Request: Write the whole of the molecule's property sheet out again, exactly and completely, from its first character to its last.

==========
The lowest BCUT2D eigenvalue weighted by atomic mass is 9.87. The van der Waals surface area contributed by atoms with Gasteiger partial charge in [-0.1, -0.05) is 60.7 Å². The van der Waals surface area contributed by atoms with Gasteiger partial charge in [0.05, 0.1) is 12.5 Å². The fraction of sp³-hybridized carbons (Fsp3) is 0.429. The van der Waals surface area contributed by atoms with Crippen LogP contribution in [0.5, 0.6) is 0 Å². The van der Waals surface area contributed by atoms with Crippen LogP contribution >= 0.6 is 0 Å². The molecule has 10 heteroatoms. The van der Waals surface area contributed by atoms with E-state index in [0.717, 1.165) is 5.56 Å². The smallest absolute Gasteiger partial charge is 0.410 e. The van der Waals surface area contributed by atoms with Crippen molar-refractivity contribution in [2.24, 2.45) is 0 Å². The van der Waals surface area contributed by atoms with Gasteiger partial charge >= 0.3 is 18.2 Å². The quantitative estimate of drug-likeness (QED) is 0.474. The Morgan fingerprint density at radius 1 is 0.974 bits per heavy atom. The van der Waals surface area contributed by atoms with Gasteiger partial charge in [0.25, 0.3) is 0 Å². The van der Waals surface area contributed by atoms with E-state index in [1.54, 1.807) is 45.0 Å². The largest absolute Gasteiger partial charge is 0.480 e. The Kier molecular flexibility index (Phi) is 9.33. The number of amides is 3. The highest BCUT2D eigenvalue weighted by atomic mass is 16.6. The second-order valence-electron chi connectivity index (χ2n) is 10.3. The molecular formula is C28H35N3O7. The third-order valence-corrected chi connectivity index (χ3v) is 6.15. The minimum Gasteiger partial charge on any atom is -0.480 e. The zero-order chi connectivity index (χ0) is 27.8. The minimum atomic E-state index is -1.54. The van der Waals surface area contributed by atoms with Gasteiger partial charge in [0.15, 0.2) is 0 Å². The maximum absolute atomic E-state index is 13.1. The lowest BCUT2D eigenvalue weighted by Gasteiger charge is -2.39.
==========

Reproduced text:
The lowest BCUT2D eigenvalue weighted by atomic mass is 9.87. The van der Waals surface area contributed by atoms with Gasteiger partial charge in [-0.1, -0.05) is 60.7 Å². The van der Waals surface area contributed by atoms with Gasteiger partial charge in [0.05, 0.1) is 12.5 Å². The fraction of sp³-hybridized carbons (Fsp3) is 0.429. The van der Waals surface area contributed by atoms with Crippen LogP contribution in [0.5, 0.6) is 0 Å². The van der Waals surface area contributed by atoms with Crippen LogP contribution >= 0.6 is 0 Å². The molecule has 10 heteroatoms. The van der Waals surface area contributed by atoms with E-state index in [0.717, 1.165) is 5.56 Å². The smallest absolute Gasteiger partial charge is 0.410 e. The van der Waals surface area contributed by atoms with Crippen molar-refractivity contribution in [2.24, 2.45) is 0 Å². The van der Waals surface area contributed by atoms with Gasteiger partial charge >= 0.3 is 18.2 Å². The quantitative estimate of drug-likeness (QED) is 0.474. The Morgan fingerprint density at radius 1 is 0.974 bits per heavy atom. The van der Waals surface area contributed by atoms with Gasteiger partial charge in [0.25, 0.3) is 0 Å². The van der Waals surface area contributed by atoms with E-state index in [1.54, 1.807) is 45.0 Å². The largest absolute Gasteiger partial charge is 0.480 e. The Kier molecular flexibility index (Phi) is 9.33. The number of amides is 3. The highest BCUT2D eigenvalue weighted by atomic mass is 16.6. The second-order valence-electron chi connectivity index (χ2n) is 10.3. The molecular formula is C28H35N3O7. The third-order valence-corrected chi connectivity index (χ3v) is 6.15. The minimum Gasteiger partial charge on any atom is -0.480 e. The zero-order chi connectivity index (χ0) is 27.8. The minimum atomic E-state index is -1.54. The van der Waals surface area contributed by atoms with Gasteiger partial charge in [0.15, 0.2) is 0 Å². The maximum absolute atomic E-state index is 13.1. The lowest BCUT2D eigenvalue weighted by Gasteiger charge is -2.39.